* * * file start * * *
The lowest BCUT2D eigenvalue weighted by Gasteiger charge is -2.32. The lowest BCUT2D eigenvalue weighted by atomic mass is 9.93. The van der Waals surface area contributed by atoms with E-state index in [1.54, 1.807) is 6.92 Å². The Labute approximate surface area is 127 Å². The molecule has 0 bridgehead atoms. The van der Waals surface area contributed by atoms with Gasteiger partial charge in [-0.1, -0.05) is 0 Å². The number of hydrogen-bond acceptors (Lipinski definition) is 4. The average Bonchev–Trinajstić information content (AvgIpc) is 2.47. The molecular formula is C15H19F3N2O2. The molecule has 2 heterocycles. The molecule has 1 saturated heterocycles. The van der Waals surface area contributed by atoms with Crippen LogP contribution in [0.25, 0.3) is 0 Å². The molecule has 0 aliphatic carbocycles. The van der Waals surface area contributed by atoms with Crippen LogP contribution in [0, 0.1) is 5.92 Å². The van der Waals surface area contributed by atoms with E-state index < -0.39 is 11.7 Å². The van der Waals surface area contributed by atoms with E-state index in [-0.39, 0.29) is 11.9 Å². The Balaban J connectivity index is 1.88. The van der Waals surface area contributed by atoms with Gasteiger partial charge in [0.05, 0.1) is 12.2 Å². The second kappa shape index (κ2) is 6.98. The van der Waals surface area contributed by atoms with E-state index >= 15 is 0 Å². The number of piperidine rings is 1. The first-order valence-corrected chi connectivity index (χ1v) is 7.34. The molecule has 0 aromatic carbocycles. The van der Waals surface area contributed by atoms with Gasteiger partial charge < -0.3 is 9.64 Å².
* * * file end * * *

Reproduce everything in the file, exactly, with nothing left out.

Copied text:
The lowest BCUT2D eigenvalue weighted by Gasteiger charge is -2.32. The lowest BCUT2D eigenvalue weighted by atomic mass is 9.93. The van der Waals surface area contributed by atoms with E-state index in [1.54, 1.807) is 6.92 Å². The Labute approximate surface area is 127 Å². The molecule has 0 bridgehead atoms. The van der Waals surface area contributed by atoms with Gasteiger partial charge in [-0.1, -0.05) is 0 Å². The number of hydrogen-bond acceptors (Lipinski definition) is 4. The average Bonchev–Trinajstić information content (AvgIpc) is 2.47. The molecular formula is C15H19F3N2O2. The molecule has 2 heterocycles. The molecule has 1 saturated heterocycles. The van der Waals surface area contributed by atoms with Crippen LogP contribution in [0.25, 0.3) is 0 Å². The molecule has 0 aliphatic carbocycles. The van der Waals surface area contributed by atoms with Crippen LogP contribution in [0, 0.1) is 5.92 Å². The van der Waals surface area contributed by atoms with E-state index < -0.39 is 11.7 Å². The van der Waals surface area contributed by atoms with E-state index in [-0.39, 0.29) is 11.9 Å². The Balaban J connectivity index is 1.88. The van der Waals surface area contributed by atoms with Gasteiger partial charge in [0.05, 0.1) is 12.2 Å². The second kappa shape index (κ2) is 6.98. The van der Waals surface area contributed by atoms with E-state index >= 15 is 0 Å². The number of piperidine rings is 1. The first-order valence-corrected chi connectivity index (χ1v) is 7.34. The molecule has 0 aromatic carbocycles. The van der Waals surface area contributed by atoms with Gasteiger partial charge < -0.3 is 9.64 Å².